If you don’t manage the administrative end of your business well, then your asset protection structures are potential liabilities. Judges can and often do pierce the corporate veil. There are specific actions you can take to fully leverage asset protection laws while minimizing your domestic risk exposure. All of these are things that need to be done BEFORE you go offshore. This article applies no matter where you live in the U.S., but for demonstation purposes, I’m going to focus on Texas Asset Protection Law.
Asset Protection – A Broad Area of Law
Asset protection law is not an area of law that’s confined to a finite set of legal principles. To fully leverage and take advantage of asset protection laws, good asset protection attorneys must be versed in corporate, estate, trust, and employment laws, to name a few. With respect to corporate law and the issue of choosing a business entity (e.g. LLC vs. FLP vs. Corporation), one major risk is that a court could “pierce the corporate veil. In other words, in same cases the courts allow creditors to “break” the protections provided by business entities and pursue individual partners, shareholders, or members to satisfy legal claims.
Inside vs. Outside Liabilities
To fully understand this concept, it’s important to first understand the difference between inside and outside liabilities. Inside liabilities are liabilities directly incurred by a business entity. The business entity itself is solely responsible for these claims, in theory at least. Outside liabilities are those incurred by individual members, partners, or shareholders outside of the guise of corporate action. Again, in theory the individuals who incurred the liabilities should be solely responsible for meeting the obligations.
Comply With Corporate Formalities for Maximum Asset Protection
Corporate asset protection law protects shareholders, partners, and members of business entities from creditor claims agains the business entity itself. In other words, inside liability creditors are (in theory) only permitted to seize, levy, and otherwise execute on the assets of the business entity itself to satisfy their claims. So keeping your business entity “slim on assets” is an easy way to take full advantage of domestic asset protection laws, right? Unfortunately, “undercapitalization” is one of many factors that court consider when deciding whether or not to pierce the corporate veil — when deciding whether it is lawfully appropriate to look to the assets of individual shareholders, members, or partners to satisfy corporate obligations.
Although veil piercing laws vary according to jurisdiction (e.g. Texas Asset Protection Laws differ from Florida or California Asset Protection), there are a few things you can do now to minimize the chance that a court will pierce the corporation in the event that your business is sued:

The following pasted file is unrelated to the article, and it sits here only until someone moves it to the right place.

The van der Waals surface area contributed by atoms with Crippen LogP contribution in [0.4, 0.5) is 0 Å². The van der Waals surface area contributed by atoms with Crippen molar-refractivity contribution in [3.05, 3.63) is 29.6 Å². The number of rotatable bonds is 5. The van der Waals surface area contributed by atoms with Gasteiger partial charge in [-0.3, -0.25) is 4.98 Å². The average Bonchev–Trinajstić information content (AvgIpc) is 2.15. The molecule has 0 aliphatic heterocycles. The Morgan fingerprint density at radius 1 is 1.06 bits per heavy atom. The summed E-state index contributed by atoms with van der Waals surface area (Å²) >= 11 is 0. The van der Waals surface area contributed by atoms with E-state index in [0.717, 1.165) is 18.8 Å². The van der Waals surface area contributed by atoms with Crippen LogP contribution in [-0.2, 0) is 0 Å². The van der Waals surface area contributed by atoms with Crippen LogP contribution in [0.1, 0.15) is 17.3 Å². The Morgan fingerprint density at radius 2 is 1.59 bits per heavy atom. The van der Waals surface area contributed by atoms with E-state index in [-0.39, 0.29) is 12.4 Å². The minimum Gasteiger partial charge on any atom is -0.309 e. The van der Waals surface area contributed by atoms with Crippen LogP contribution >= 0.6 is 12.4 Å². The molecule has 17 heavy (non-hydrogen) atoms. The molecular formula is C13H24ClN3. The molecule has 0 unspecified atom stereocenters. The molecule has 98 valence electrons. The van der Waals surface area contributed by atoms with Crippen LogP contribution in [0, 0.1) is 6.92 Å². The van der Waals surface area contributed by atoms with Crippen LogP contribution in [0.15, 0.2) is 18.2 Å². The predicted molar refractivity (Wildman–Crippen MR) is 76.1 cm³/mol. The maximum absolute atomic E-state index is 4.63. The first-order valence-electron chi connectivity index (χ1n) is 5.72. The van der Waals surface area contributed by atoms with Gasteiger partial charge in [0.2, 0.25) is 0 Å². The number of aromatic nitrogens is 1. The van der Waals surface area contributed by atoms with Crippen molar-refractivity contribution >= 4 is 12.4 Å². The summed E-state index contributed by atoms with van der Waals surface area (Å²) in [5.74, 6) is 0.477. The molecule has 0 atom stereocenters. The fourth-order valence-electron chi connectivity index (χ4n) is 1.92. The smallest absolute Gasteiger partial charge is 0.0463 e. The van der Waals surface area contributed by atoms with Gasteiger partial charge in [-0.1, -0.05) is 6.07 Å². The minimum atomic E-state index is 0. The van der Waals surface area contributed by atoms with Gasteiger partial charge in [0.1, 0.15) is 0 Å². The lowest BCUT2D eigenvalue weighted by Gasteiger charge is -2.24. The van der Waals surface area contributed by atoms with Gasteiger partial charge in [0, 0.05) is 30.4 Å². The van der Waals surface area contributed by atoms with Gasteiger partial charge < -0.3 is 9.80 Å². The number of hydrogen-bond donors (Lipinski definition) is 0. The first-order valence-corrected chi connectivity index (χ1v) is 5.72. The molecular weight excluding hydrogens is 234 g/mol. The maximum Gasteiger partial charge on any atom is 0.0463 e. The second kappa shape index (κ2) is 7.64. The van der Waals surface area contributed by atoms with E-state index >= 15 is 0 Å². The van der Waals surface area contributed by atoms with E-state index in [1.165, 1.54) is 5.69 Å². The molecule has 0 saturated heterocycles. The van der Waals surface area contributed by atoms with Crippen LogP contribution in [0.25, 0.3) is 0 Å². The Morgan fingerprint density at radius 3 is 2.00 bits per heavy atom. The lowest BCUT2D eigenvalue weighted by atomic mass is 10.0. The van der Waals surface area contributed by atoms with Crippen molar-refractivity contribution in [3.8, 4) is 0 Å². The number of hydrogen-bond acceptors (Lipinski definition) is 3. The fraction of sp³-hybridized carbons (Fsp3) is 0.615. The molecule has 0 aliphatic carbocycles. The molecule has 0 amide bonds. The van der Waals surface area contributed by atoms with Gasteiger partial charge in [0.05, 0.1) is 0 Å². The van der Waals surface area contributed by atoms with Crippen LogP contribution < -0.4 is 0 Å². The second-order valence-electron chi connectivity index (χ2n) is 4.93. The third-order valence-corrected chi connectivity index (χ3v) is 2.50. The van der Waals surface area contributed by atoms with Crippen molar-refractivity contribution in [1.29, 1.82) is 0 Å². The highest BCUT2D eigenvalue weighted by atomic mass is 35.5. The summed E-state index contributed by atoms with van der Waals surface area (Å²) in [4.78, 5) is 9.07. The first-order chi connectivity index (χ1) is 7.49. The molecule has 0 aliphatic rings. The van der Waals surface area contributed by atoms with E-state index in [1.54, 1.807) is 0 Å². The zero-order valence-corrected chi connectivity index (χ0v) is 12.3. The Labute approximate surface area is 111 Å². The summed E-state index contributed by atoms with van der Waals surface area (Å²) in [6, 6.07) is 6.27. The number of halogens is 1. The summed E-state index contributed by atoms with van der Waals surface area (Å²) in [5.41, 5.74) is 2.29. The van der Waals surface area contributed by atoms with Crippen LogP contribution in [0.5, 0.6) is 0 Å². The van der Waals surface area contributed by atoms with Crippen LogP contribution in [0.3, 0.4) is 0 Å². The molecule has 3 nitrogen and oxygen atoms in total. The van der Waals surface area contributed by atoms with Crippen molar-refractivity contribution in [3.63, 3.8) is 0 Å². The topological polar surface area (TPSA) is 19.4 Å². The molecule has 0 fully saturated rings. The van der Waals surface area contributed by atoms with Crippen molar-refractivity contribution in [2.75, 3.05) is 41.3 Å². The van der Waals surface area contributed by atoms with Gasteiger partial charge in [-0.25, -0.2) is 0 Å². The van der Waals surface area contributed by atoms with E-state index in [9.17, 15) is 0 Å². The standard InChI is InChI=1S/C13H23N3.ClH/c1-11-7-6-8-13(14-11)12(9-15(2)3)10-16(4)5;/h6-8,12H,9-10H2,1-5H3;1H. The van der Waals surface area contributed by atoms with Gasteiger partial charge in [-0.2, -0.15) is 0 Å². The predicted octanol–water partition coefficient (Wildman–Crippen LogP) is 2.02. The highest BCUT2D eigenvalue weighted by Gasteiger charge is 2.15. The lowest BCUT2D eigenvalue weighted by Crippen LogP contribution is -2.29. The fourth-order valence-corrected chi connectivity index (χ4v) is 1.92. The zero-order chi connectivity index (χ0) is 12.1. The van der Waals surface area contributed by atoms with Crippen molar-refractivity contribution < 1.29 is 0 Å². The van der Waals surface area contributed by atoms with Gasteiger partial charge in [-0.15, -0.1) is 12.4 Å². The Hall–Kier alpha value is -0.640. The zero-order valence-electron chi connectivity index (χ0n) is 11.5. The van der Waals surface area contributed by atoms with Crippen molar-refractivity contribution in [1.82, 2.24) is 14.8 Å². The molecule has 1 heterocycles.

- Make sure that the formation documents for your business entity have been filed with the Secretary of State in your jurisdiction, and make sure that you have the appropriate organizational and operational governing documents. If your business is formed in a state other than the state where it primarily operates, check with an attorney as to whether your business needs to be qualified in the states where it has a presence.
- Conduct all required meetings. Depending on your state and the type of asset protection entity you have, you might be required to have records of an initial organizational meeting and/or other required meetings (e.g. annual board of directors meeting). In Texas, a corporation is required to have $1,000 in capital before it can begin operating or incur debt. Does your state have a similar requirement?
- Document business transactions and keep records of internal business meetings. Always use the name of your business entity (and not your personal name) when transacting business and in advertisements. Unless you are a professional (doctor, dentist, chiropractor, lawyer, etc.), your business needs to operate under its own name. No exceptions.
- Maintain a separate checking account for your business, and make sure that business assets are titled in the name of the business itself. Treat your business as if it is a separate person — as if it is a person with a jealous desire to maintain its own autonomy. Never operate your business or allow it to own assets in any capacity as your own alter-ego.
In addition to maximizing the effectiveness of asset protection planing, business owners with high potential liabilities (e.g. surgeons) should conduct a reasoned cost-benefit analysis on the question of professional and/or business liability insurance. Such insurance should include general liability, professional liability (errors & omissions or malpractice), officer and director, workers compensation, and property damage.
If you have been a business owner for any amount of time, you have probably heard all the advice in this article before, but it is important an important subject — important enough to be revisited from time to time. It’s also worth the effort to set up some simple methods of “automatic compliance” so that nothing slips through the cracks. It’s the only way to take full advantage of asset protection laws.